Health and biomedical publications have the richest alternative indicators because of the proliferation of online health-related sites that cite academic research. Some of these can be mined for high quality citation information. High quality websites typically cite a small fraction of the literature, but each citation can give valuable direct evidence of societal benefits. These include websites for clinical trials (Thelwall & Kousha, 2016), national guidelines for health professionals (Kryl, Allen, Dolby, Sherbon, & Viney, 2012; Thelwall & Maflahi, 2016), and directories of medical drug information (Thelwall, Kousha, & Abdoli, 2017). Post-publication peer review impact type labels in the F1000 biomedical website are also potential source of evidence of societal impact for biomedical research (Bornmann, & Leydesdorff, 2013; Mohammadi & Thelwall, 2013).
Traditional citation indexes, including the Web of Science and Scopus, primarily index academic journal articles but also index some conference papers, magazines, books and other outputs. Research that is drawn upon by other books more than by journal articles will therefore have its impact underestimated by traditional citation counts. This problem can be resolved by using Google Books as an indirect citation index by combining searches for citation metadata with results filtering. In book-based fields, this gives robust results that are more numerous than Scopus and the Web of Science, and the procedure can also be used to capture citations to books (Kousha & Thelwall, 2015).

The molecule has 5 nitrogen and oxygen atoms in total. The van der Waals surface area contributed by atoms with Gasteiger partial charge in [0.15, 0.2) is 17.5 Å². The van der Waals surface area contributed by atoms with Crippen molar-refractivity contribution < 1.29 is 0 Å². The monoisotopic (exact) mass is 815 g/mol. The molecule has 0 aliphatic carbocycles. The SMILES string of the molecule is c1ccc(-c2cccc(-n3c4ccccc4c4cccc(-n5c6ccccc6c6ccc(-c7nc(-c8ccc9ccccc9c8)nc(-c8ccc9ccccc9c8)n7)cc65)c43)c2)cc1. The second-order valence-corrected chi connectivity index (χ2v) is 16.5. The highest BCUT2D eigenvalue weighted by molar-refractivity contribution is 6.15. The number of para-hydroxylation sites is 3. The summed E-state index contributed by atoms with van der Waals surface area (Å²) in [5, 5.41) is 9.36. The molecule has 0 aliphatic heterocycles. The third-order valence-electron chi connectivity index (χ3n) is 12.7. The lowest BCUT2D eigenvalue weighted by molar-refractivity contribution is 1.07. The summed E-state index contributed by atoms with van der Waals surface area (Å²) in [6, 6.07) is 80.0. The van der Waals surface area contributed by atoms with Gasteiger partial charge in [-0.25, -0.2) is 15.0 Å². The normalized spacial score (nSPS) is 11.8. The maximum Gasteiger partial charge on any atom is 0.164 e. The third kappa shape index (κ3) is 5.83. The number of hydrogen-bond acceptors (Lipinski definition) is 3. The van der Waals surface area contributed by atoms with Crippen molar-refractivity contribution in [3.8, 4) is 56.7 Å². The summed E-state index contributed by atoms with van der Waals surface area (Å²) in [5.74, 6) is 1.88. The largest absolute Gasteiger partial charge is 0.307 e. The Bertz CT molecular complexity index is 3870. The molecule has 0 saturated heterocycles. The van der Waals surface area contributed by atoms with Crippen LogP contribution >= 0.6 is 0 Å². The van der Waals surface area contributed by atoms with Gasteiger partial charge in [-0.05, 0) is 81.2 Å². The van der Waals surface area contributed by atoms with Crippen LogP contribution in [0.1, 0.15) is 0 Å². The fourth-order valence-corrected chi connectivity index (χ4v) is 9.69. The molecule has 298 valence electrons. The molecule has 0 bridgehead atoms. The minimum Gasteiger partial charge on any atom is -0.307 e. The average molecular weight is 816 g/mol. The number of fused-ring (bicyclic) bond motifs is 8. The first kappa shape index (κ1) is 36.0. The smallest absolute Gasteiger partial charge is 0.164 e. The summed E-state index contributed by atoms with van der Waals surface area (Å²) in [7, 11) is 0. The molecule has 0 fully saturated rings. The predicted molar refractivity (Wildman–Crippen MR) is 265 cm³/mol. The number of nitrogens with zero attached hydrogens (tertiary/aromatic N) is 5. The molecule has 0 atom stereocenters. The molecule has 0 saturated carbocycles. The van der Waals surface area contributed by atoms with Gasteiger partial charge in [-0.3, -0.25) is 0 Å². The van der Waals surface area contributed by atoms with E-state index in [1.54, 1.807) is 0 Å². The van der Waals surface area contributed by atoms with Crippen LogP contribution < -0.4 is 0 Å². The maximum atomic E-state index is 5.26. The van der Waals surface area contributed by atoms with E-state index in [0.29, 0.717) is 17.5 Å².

Academic research in some fields can attract a substantial audience of undergraduates or postgraduates, if it provides accessible information about a topic that is taught in universities. A simple way to evaluate the educational value of an academic output would be to count how many course syllabi mention it. Whilst most syllabi are presumably private, a substantial minority are on the public web and citations from them to specific journal articles or books can be obtained by using appropriate search engine queries (Kousha, & Thelwall, 2016; Mas Bleda & Thelwall, 2018).